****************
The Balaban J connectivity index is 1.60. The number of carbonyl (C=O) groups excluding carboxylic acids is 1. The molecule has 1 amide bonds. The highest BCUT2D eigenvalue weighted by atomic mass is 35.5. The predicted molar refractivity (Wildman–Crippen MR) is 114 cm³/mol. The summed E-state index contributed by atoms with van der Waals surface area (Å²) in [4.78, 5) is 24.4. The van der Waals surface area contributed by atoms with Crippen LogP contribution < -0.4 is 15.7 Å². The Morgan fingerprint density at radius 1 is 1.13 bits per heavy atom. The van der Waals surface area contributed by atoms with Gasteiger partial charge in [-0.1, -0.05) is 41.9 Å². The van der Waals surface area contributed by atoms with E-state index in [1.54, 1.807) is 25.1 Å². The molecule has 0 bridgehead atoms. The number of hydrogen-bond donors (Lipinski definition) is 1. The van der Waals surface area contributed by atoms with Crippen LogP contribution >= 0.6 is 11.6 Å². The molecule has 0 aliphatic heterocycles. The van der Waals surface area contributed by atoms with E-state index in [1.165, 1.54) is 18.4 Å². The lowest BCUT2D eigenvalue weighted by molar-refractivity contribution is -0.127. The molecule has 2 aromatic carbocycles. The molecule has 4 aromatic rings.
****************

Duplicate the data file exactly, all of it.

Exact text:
The Balaban J connectivity index is 1.60. The number of carbonyl (C=O) groups excluding carboxylic acids is 1. The molecule has 1 amide bonds. The highest BCUT2D eigenvalue weighted by atomic mass is 35.5. The predicted molar refractivity (Wildman–Crippen MR) is 114 cm³/mol. The summed E-state index contributed by atoms with van der Waals surface area (Å²) in [4.78, 5) is 24.4. The van der Waals surface area contributed by atoms with Crippen LogP contribution < -0.4 is 15.7 Å². The Morgan fingerprint density at radius 1 is 1.13 bits per heavy atom. The van der Waals surface area contributed by atoms with Gasteiger partial charge in [-0.1, -0.05) is 41.9 Å². The van der Waals surface area contributed by atoms with E-state index in [1.54, 1.807) is 25.1 Å². The molecule has 0 bridgehead atoms. The number of hydrogen-bond donors (Lipinski definition) is 1. The van der Waals surface area contributed by atoms with Crippen LogP contribution >= 0.6 is 11.6 Å². The molecule has 0 aliphatic heterocycles. The van der Waals surface area contributed by atoms with E-state index in [1.165, 1.54) is 18.4 Å². The lowest BCUT2D eigenvalue weighted by molar-refractivity contribution is -0.127. The molecule has 2 aromatic carbocycles. The molecule has 4 aromatic rings.